But there is joy in this job (I keep telling myself) in revisiting all my old friends. Today I was working on shelves that held books by Michael Ondaatje to Anthony Trollope, so that includes my favourite authors, Wallace Stegner and Trollope (the number of his books have stretched to take over the entire third shelf!), authors I represented when I was a rep (like Ted Stone), or whose books I sold in the bookstores, authors who became friends (like Fred Stenson), authors I had the great pleasure to meet who signed all my copies of their books (like Mordecai Richler), authors whose books I’ve always enjoyed reading (like Vikram Seth and Nevil Shute). Then there are books from high school (Le Petit Prince en français, and my Grade 13 Penguin edition of Duddy Kravitz, still held together with an elastic band), and from university (Tolstoy, Thackery, Jonathan Swift, Laurence Sterne, complete editions of Shakespeare and Shaw). The Book of the Month Club editions of Tolkien’s Lord of the Rings and The Hobbit, in boxed presentation sets, had to be defrocked of their worm-eaten dustjackets, but completely surprised me in how pristine they all still were, even after thirty-five or so years of being lugged about Canada and to the Caribbean. And the other surprise was the inclusion in each volume of Lord of the Rings of a tipped-in fold-out map of Middle-earth – copies of the original map Tolkien drew when when he first published the books. Beautiful!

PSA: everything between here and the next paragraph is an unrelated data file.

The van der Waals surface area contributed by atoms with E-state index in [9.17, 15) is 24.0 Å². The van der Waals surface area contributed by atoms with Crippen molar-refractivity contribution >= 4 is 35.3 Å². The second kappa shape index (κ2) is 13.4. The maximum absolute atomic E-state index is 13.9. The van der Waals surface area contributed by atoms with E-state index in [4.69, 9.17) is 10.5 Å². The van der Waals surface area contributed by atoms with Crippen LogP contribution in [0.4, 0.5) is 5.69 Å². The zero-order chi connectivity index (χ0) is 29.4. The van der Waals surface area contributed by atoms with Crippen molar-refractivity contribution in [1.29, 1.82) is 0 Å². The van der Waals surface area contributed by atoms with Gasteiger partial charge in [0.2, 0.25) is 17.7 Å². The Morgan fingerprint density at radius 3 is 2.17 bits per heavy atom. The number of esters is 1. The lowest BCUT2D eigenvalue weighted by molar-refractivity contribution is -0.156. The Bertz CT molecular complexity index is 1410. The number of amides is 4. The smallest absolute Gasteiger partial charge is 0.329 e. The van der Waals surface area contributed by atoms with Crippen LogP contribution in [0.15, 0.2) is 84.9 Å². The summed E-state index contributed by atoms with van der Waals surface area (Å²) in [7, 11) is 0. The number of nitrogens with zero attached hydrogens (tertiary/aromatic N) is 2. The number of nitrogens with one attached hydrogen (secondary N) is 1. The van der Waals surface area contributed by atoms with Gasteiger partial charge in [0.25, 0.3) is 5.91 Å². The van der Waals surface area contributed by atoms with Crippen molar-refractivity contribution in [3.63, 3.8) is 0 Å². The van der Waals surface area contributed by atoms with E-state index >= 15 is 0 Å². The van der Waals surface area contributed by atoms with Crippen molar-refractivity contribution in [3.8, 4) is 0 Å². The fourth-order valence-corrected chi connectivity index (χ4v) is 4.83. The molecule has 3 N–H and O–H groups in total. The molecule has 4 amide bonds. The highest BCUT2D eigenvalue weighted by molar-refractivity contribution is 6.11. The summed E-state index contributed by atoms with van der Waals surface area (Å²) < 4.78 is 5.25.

With one book, I remembered a very enjoyable day spent with the author when he came to Calgary for promotion, and today I reread the lovely inscription he’d written to me when I dropped him off at his hotel. Sadly, the author committed suicide not long after that. So not all memories that surfaced this afternoon were sweetness and light.

Most of these books I’ve read at one time or another. Some (two specifically written by Wallace Stegner) I’ve reread more times than I can remember. With just about every book on those shelves I can probably tell you where I bought, why I bought, whether I’ve read, and why I’ve kept them for so long. Because many of these books have followed me around throughout my life … so it’s unlikely I’ll be getting rid of them any time soon, even if they are coated in guano and eaten by worms.

And one is a book I’ve written! I can now add a copy of Island in the Clouds up there, nestled in between Tolstoy and Trollope, as it happens … to gather dust and cobwebs and guano with all the rest of its mates.